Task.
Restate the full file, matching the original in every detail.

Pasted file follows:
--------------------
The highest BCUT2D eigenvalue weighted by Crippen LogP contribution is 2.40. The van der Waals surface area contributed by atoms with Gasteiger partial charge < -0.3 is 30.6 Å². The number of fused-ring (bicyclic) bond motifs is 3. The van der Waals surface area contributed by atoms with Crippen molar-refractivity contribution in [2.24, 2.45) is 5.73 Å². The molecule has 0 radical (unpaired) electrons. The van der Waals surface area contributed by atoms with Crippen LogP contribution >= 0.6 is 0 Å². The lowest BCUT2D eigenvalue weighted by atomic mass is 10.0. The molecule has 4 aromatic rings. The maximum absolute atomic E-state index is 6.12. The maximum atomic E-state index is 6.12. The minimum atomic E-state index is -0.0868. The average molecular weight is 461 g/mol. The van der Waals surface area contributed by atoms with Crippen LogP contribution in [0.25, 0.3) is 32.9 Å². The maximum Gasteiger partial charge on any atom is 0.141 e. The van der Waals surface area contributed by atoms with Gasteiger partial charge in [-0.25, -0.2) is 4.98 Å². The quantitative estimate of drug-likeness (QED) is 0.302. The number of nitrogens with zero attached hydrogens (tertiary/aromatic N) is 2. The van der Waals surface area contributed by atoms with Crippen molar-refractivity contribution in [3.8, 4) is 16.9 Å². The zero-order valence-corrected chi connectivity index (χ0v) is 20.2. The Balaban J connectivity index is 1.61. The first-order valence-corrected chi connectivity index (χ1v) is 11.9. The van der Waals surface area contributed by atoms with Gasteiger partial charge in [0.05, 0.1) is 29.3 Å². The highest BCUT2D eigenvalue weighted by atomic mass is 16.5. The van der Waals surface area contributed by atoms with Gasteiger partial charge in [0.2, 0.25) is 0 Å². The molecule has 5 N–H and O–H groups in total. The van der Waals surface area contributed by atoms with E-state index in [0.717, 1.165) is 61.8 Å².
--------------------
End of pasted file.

The highest BCUT2D eigenvalue weighted by Crippen LogP contribution is 2.40. The van der Waals surface area contributed by atoms with Gasteiger partial charge < -0.3 is 30.6 Å². The number of fused-ring (bicyclic) bond motifs is 3. The van der Waals surface area contributed by atoms with Crippen molar-refractivity contribution in [2.24, 2.45) is 5.73 Å². The molecule has 0 radical (unpaired) electrons. The van der Waals surface area contributed by atoms with Crippen LogP contribution >= 0.6 is 0 Å². The lowest BCUT2D eigenvalue weighted by atomic mass is 10.0. The molecule has 4 aromatic rings. The maximum absolute atomic E-state index is 6.12. The maximum atomic E-state index is 6.12. The minimum atomic E-state index is -0.0868. The average molecular weight is 461 g/mol. The van der Waals surface area contributed by atoms with Crippen LogP contribution in [0.25, 0.3) is 32.9 Å². The maximum Gasteiger partial charge on any atom is 0.141 e. The van der Waals surface area contributed by atoms with Gasteiger partial charge in [-0.25, -0.2) is 4.98 Å². The quantitative estimate of drug-likeness (QED) is 0.302. The number of nitrogens with zero attached hydrogens (tertiary/aromatic N) is 2. The van der Waals surface area contributed by atoms with Crippen molar-refractivity contribution in [3.8, 4) is 16.9 Å². The zero-order valence-corrected chi connectivity index (χ0v) is 20.2. The Balaban J connectivity index is 1.61. The first-order valence-corrected chi connectivity index (χ1v) is 11.9. The van der Waals surface area contributed by atoms with Gasteiger partial charge in [0.05, 0.1) is 29.3 Å². The highest BCUT2D eigenvalue weighted by atomic mass is 16.5. The van der Waals surface area contributed by atoms with Gasteiger partial charge in [0.2, 0.25) is 0 Å². The molecule has 5 N–H and O–H groups in total. The van der Waals surface area contributed by atoms with E-state index in [0.717, 1.165) is 61.8 Å².